PANC 2009: How to Stay out of Trouble on the Fiduciary Front

These days, everything is being challenged as a fiduciary duty for retirement plans, said Chad J. Larsen, President, Moreton Retirement Partners, an NRP member firm, opening a panel discussion at PLANADVISER's National Conference in Orlando, Florida.

To cover themselves on the fiduciary front, Stace A. Hilbrant, Managing Director, 401(k) Advisors, LLC, an NRP member firm, suggested advisers start with a service agreement with their plan sponsor clients that details roles and fiduciary responsibilities.

The Investment Committee

John Cate, senior vice president and wealth advisor at Morgan Stanley Smith Barney, advocated establishing an investment committee at the plan sponsor and an investment policy statement (IPS). The committee should meet quarterly and should keep minutes in a fiduciary file. Cate warned that the Department of Labor is “digging into everything.” He said a client of his was audited and the DoL looked back nine years, particularly interested in prohibited transactions.

Larsen contended that it is not the committee’s job to make sure everything discussed is done. Advisers should set the meeting agenda, take minutes, and distribute the minutes to committee members. In addition, Larsen said advisers should train committee members on fiduciary responsibility. He noted that if committee members have to sign a fiduciary acknowledgement, it changes their mindset.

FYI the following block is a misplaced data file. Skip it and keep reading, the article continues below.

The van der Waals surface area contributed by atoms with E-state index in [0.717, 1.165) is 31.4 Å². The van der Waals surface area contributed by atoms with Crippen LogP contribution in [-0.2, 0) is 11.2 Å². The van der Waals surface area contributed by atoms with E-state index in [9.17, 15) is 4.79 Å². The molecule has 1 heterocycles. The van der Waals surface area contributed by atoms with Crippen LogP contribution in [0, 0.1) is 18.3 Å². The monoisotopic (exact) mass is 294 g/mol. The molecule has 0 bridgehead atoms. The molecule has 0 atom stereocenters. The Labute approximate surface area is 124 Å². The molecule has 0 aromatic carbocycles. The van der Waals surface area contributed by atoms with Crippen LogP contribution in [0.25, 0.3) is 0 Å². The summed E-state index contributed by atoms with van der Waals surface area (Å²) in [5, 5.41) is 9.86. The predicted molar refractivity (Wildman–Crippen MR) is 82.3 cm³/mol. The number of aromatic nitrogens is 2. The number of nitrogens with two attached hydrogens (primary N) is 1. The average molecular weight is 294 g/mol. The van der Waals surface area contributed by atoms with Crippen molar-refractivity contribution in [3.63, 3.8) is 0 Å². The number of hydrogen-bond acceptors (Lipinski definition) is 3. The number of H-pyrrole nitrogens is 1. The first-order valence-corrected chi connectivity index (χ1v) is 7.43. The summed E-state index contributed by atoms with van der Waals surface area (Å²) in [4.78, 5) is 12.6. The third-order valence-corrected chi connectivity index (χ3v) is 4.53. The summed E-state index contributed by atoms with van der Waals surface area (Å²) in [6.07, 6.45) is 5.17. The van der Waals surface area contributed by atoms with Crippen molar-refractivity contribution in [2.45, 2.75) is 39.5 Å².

Michael Case Smith, vice president of Institutional Strategies, Avatar Associates, said plan design is key to staying out of trouble. There is less risk of liability if participants have less choice, but advisers should make sure that fits with their business model and with client need. Smith also said advisers should ensure justifications for investment selections are documented, and for target-date funds that might entail mean drilling down to the glide paths to be sure plan sponsors understand what choice they are making.

Hilbrant noted that NRP has a fiduciary checklist to minimize fiduciary risk. There must be a process in place and all steps must be documented, he said. It is not all about self-protection, Hilbrant said, but being a good fiduciary also results in a better plan for participants.